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Feb 10 2015   12:02AM GMT

Give a Little Now, Save Big Software Bucks Later

Robin Robin "Roblimo" Miller Profile: Robin "Roblimo" Miller

Free software

I recently downloaded the latest version of LibreOffice, the free, open source office suite I use when my work requires print-style text formatting, a slide show or a spreadsheet. Or, more often, to read and work with a document prepared in a proprietary office suite like the one Microsoft sells. And after I finished my download, I donated $10 to The Document Foundation, which maintains LibreOffice. I didn’t have to pay $10 for the latest version of the software, but I did because it’s the right thing to do — and also because it’s almost always less expensive to support a free software project than to buy commercial software.

Most of the software I use is both free and open source. I run Ubuntu Linux at least as much as I run Windows. I do most of my writing, which runs on the Internet, with a text and HTML editor called Bluefish. Photo editing? GIMP. Instant messaging? Pidgin. Antivirus for Windows? ClamWin.

And so on.

I prefer multiplatform software. Ideally, I shouldn’t need to care what operating system I’m running at any given moment, but should be free to concentrate on the story I’m writing or the picture I’m cropping or the video I’m editing…

…and the one commercial program I use all the time is Sony Vegas, which runs only in Windows. Grrr.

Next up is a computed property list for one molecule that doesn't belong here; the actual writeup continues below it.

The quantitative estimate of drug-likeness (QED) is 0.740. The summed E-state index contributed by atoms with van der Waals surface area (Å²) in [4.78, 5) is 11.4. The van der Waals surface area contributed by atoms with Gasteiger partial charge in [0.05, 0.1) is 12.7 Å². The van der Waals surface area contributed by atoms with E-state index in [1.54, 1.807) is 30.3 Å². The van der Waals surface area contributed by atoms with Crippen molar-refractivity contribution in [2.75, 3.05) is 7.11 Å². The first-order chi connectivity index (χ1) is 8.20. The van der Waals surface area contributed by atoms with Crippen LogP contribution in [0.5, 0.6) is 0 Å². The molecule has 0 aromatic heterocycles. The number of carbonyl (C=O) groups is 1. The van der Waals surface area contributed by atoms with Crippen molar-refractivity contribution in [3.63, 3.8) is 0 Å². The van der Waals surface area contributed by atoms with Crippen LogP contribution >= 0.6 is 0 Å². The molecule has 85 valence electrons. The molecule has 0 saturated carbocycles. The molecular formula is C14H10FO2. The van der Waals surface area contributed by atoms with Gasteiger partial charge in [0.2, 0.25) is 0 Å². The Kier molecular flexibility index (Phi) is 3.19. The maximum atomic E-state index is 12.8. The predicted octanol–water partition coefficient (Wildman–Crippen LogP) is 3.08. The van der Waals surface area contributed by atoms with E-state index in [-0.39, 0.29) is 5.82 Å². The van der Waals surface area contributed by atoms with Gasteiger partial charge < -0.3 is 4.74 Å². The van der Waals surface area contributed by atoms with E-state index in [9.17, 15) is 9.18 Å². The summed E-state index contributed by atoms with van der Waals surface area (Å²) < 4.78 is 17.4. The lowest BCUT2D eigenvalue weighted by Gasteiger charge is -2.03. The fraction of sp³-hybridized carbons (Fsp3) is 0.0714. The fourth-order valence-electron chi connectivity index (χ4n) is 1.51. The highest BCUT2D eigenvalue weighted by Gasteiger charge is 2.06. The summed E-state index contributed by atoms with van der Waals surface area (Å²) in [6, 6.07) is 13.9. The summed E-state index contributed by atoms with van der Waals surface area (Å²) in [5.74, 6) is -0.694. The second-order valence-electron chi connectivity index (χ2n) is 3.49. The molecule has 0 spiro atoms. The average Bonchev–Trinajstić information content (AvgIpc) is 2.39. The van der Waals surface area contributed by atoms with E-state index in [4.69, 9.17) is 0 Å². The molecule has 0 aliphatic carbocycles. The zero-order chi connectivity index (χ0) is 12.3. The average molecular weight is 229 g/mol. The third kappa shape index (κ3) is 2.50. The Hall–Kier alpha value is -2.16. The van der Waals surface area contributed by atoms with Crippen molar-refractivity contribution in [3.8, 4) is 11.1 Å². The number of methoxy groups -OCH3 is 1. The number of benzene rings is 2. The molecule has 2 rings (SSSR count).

Yes, there are open source video editing programs for Linux, but my experience with them has been less than stellar. I do video work for money. It’s not a hobby for me, and a free software equivalent of Windows MovieMaker or Apple’s iMovie just won’t do.

There was a lot of hope for a project called OpenShot, which did a successful Kickstarter campaign back in 2013. But OpenShot development seems to have ceased as of September, 2014.

Now and then someone says a family problem overcame lead developer Jonathan Thomas, but the problem has never been mentioned on the project’s website, nor has Jonathan shared all the code so others could take up the flag in his place.

Jonathan’s Twitter and Facebook pages haven’t been updated since October 16, 2014.

1463 backers kicked in $45,028 through Kickstarter even though Jonathan only asked for $20,000. That means there are a lot of unrealized hopes floating around out there.

But that’s just one software development project out of many that hasn’t made good use of money people freely donated to it. All the free software I personally use is alive and doing fine, thank you.

Do I give as much money as I should to the volunteers who make and maintain the programs I use to earn a living? Not even close. But as little as I give, it’s more than most do.

Will I give more, now that I’ve started thinking about it? I certainly will. And if you use free software to do some or all of your work, I would appreciate it if you gave a little, too.

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